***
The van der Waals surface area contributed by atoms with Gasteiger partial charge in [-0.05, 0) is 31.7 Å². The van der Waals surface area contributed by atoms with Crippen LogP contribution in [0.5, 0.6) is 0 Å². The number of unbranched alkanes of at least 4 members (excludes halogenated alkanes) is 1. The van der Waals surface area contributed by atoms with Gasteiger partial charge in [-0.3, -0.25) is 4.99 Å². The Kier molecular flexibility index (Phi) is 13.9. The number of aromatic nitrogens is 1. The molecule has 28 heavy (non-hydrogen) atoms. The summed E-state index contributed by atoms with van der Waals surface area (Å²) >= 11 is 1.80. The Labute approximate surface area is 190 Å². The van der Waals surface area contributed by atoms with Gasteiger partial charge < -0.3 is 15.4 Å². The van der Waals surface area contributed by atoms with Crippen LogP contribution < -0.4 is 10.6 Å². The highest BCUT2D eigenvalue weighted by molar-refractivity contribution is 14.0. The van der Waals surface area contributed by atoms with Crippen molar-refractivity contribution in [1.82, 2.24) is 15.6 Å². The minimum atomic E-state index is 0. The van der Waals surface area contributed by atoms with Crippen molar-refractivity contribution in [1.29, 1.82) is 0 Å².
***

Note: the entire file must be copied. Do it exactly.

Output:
The van der Waals surface area contributed by atoms with Gasteiger partial charge in [-0.05, 0) is 31.7 Å². The van der Waals surface area contributed by atoms with Crippen LogP contribution in [0.5, 0.6) is 0 Å². The number of unbranched alkanes of at least 4 members (excludes halogenated alkanes) is 1. The van der Waals surface area contributed by atoms with Gasteiger partial charge in [-0.3, -0.25) is 4.99 Å². The Kier molecular flexibility index (Phi) is 13.9. The number of aromatic nitrogens is 1. The molecule has 28 heavy (non-hydrogen) atoms. The summed E-state index contributed by atoms with van der Waals surface area (Å²) >= 11 is 1.80. The Labute approximate surface area is 190 Å². The van der Waals surface area contributed by atoms with Gasteiger partial charge < -0.3 is 15.4 Å². The van der Waals surface area contributed by atoms with Crippen LogP contribution < -0.4 is 10.6 Å². The highest BCUT2D eigenvalue weighted by molar-refractivity contribution is 14.0. The van der Waals surface area contributed by atoms with Crippen molar-refractivity contribution in [1.82, 2.24) is 15.6 Å². The minimum atomic E-state index is 0. The van der Waals surface area contributed by atoms with Crippen molar-refractivity contribution in [1.29, 1.82) is 0 Å².